How Will We Remember COVID-19? (PODCAST)


(Photo Credit: Mei Lamison/Achona Online)

As of Monday, Mar. 30, the United States has a total of 142,793 confirmed COVID-19 cases, while Florida specifically has 4,950.

By Mei Lamison, Casey Martin, Reagan Finch, and Adriana James-Rodil

This episode of Achona: Beyond the Article is being submitted to the NPR Student Podcast Challenge and is, therefore, shorter than usual.

Editor-in-Chief Mei Lamison, Senior Staff Writers Casey Martin and Reagan Finch, and Multimedia Editor Adriana James-Rodil (’21) discuss, via FaceTime, how history will remember COVID-19 in the midst of this pandemic. Similar medical crises have occurred, most recently the 1918 Pandemic Influenza (Flu) and the SARS Outbreak in 2003, but younger generations have not experienced such a universal, yet isolating and fear-invoking event — until now. Nonetheless, this pandemic strikes at a time when various forms of technology are in homes across the world which allow people to stay connected. Regardless, however, lives have been lost and traditions such as senior skip day, running of the halls, and even graduation will not be experienced. Although a universal and even uniting experience, it will, nevertheless, be remembered differently by every individual. So, the question to ask yourself is: how will you remember COVID-19?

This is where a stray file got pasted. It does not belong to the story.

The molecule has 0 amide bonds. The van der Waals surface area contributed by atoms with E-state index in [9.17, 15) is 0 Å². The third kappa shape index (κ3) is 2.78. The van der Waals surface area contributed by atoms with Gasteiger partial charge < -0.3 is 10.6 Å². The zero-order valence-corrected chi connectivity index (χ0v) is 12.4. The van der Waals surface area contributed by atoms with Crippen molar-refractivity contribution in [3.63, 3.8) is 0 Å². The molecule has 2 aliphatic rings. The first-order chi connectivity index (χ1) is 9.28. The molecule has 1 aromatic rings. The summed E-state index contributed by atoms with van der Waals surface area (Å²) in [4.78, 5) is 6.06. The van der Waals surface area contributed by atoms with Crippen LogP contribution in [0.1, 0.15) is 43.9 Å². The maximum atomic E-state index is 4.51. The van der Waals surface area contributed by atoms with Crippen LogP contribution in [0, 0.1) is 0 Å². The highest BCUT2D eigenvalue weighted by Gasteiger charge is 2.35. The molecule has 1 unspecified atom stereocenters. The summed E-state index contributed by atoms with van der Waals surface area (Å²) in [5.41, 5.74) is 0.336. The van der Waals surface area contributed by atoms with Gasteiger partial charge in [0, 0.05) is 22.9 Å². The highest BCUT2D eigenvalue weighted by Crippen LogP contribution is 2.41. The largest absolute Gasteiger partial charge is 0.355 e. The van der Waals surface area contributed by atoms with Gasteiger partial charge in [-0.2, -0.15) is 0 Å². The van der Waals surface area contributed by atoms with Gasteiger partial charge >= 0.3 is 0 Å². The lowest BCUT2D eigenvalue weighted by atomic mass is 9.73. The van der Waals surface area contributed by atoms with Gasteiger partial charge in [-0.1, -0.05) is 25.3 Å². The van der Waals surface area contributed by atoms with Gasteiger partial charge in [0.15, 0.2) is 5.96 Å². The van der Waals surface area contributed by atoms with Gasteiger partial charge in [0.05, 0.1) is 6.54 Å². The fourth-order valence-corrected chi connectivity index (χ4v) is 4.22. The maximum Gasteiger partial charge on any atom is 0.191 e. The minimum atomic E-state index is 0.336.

This story was originally published on Achona Online on March 30, 2020.